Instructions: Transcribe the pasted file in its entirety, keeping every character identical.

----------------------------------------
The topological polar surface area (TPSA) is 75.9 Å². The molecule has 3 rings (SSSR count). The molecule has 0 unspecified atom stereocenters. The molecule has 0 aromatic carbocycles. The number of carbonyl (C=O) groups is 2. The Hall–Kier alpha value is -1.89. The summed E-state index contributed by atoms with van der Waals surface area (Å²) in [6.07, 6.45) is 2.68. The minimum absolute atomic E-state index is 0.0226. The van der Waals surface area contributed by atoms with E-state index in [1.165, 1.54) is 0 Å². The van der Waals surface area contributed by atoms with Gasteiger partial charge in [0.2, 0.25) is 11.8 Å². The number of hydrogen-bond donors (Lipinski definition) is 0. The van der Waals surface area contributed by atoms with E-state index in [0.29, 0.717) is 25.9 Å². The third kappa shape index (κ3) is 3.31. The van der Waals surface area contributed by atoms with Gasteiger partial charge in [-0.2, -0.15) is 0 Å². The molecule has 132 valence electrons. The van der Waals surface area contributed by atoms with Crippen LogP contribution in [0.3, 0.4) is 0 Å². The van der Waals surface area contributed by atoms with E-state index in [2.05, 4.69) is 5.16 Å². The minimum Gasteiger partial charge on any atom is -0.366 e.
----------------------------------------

The topological polar surface area (TPSA) is 75.9 Å². The molecule has 3 rings (SSSR count). The molecule has 0 unspecified atom stereocenters. The molecule has 0 aromatic carbocycles. The number of carbonyl (C=O) groups is 2. The Hall–Kier alpha value is -1.89. The summed E-state index contributed by atoms with van der Waals surface area (Å²) in [6.07, 6.45) is 2.68. The minimum absolute atomic E-state index is 0.0226. The van der Waals surface area contributed by atoms with E-state index in [1.165, 1.54) is 0 Å². The van der Waals surface area contributed by atoms with Gasteiger partial charge in [0.2, 0.25) is 11.8 Å². The number of hydrogen-bond donors (Lipinski definition) is 0. The van der Waals surface area contributed by atoms with E-state index in [0.29, 0.717) is 25.9 Å². The third kappa shape index (κ3) is 3.31. The van der Waals surface area contributed by atoms with Gasteiger partial charge in [-0.2, -0.15) is 0 Å². The molecule has 132 valence electrons. The van der Waals surface area contributed by atoms with Crippen LogP contribution in [0.3, 0.4) is 0 Å². The van der Waals surface area contributed by atoms with E-state index in [2.05, 4.69) is 5.16 Å². The minimum Gasteiger partial charge on any atom is -0.366 e.